Cons of Open and Closed Adoption


- There is the potential for the nervousness or fear the adoptive parents may experience knowing that the birth parents play somewhat of an active role in the life of the child. Depending on how frequent the interaction is between sets of parents, the adoptive parents may find that the birth parents may intrude too much on the new family unit.

- Your child might not want to see his or her birth parents.

- You may feel less of a sense of entitlement and see yourself as not a "real mother."

- Open adoption may attract birth mothers who don't really want their babies adopted, and see open adoption as "halfway."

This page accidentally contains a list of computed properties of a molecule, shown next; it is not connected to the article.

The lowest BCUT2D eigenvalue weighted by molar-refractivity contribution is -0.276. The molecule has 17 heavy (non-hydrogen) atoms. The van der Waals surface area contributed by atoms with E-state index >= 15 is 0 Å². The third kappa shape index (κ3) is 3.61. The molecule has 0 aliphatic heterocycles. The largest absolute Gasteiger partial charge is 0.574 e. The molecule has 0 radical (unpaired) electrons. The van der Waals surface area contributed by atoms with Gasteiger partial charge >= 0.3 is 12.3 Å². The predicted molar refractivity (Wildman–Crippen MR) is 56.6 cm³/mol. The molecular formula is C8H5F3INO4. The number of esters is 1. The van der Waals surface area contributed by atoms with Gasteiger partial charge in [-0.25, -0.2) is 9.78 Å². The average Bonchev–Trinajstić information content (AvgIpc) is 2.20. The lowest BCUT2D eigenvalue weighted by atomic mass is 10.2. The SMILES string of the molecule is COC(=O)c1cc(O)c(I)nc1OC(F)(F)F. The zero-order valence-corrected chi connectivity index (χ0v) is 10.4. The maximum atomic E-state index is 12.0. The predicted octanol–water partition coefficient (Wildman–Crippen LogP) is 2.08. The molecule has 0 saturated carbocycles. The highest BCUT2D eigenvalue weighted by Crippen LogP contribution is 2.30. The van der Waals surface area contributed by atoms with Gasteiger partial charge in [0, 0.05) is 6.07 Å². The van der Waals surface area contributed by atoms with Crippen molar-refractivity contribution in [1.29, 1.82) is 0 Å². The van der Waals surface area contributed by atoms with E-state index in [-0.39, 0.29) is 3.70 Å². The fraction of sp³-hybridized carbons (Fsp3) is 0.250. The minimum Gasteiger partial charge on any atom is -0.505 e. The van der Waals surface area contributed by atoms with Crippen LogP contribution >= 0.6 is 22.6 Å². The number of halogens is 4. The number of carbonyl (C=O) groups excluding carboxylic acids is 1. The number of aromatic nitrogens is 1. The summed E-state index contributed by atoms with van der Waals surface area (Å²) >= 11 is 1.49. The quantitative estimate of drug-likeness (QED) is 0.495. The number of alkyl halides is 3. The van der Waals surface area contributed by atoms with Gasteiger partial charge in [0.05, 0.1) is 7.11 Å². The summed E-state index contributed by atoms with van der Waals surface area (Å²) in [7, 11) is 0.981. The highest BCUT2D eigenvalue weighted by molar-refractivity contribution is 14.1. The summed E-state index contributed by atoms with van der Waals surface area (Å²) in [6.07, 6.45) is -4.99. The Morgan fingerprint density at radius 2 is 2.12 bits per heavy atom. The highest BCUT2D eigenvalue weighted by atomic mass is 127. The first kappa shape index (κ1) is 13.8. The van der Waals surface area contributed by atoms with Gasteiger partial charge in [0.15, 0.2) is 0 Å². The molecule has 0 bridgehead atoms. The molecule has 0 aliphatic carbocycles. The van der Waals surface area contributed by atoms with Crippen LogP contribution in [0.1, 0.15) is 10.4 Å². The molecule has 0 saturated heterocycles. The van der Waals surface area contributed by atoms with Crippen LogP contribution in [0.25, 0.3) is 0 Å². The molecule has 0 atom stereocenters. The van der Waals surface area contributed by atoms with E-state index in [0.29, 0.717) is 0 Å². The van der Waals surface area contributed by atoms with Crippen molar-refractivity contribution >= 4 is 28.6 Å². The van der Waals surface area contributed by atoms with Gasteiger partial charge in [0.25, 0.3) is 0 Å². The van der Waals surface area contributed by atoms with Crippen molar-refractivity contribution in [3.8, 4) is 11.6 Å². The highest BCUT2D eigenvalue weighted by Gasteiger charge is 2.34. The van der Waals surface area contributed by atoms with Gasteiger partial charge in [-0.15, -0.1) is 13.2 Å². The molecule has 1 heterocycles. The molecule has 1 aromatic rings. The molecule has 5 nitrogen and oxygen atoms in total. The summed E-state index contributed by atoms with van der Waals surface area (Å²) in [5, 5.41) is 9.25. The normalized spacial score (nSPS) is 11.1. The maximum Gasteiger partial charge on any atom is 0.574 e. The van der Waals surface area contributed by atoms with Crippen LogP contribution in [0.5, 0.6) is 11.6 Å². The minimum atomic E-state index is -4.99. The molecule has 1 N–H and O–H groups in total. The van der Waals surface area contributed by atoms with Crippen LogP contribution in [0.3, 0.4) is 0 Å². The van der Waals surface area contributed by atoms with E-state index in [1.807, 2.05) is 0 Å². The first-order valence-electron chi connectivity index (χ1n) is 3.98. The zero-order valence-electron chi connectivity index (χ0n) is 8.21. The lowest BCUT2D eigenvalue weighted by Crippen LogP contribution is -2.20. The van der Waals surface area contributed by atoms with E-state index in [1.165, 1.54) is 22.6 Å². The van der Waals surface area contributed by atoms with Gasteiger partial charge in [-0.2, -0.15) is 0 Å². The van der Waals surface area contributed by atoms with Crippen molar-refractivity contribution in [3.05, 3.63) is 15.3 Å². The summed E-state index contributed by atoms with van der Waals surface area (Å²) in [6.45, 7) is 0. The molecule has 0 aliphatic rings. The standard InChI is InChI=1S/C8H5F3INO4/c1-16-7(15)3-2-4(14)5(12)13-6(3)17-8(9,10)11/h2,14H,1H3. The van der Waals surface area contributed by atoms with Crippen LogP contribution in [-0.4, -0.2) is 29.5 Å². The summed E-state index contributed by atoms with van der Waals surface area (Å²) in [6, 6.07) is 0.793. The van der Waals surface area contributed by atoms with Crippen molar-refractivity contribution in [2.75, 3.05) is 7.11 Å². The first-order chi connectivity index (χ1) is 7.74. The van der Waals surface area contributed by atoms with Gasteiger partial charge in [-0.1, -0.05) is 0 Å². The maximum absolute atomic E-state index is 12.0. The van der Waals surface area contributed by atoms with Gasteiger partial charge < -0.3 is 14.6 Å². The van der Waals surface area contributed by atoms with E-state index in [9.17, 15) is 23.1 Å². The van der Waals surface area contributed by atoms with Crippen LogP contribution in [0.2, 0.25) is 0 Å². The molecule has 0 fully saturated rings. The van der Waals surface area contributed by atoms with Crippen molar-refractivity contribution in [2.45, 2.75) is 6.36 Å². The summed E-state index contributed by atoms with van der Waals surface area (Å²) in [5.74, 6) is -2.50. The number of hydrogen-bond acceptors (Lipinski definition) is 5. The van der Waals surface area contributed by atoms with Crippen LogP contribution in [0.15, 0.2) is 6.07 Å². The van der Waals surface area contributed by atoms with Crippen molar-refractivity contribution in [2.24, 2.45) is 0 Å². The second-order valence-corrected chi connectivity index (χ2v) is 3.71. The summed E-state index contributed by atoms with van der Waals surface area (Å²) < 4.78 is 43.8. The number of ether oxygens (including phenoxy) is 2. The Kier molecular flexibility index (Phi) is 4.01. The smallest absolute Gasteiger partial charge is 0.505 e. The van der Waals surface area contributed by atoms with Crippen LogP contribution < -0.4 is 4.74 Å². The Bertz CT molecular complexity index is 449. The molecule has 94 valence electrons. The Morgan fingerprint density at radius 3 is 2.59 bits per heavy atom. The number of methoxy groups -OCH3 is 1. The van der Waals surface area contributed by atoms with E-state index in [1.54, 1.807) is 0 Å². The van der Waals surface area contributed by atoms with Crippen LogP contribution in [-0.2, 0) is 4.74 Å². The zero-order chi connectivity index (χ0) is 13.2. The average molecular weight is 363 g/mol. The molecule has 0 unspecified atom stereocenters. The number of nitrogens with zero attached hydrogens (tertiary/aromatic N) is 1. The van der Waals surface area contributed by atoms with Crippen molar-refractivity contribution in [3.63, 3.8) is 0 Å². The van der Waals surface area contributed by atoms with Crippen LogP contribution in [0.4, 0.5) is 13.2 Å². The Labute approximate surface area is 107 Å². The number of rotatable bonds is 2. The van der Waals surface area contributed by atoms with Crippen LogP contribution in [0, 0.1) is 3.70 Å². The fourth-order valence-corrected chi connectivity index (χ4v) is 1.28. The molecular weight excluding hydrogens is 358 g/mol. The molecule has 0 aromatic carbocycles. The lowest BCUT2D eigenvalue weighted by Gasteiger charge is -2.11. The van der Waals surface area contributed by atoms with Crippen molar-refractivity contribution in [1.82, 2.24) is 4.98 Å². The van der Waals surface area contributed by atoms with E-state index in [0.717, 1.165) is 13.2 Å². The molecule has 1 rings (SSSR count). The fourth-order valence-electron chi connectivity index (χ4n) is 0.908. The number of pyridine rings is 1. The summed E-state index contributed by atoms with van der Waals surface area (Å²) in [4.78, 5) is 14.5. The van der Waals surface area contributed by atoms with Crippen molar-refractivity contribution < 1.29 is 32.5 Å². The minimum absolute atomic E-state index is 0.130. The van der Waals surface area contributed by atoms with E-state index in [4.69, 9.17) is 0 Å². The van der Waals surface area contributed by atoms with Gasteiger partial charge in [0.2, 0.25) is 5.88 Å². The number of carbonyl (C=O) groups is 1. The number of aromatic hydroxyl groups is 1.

- The birth mother might feel she should have more input into childrearing than you'd like.


- Adoptive families commonly fear that the birt mother will change her mind about the adoption and want

the baby back. Fear commonly increases for adoptive families without the communication with the birth families and knowledge of their true intentions.

- Although a medical history is provided prior to the adoption, there is no means for acquiring additional information if something medically changes or develops for the child.

- There is a chance that a teenage child may struggle more with identity because of the absence of communication with the birth families.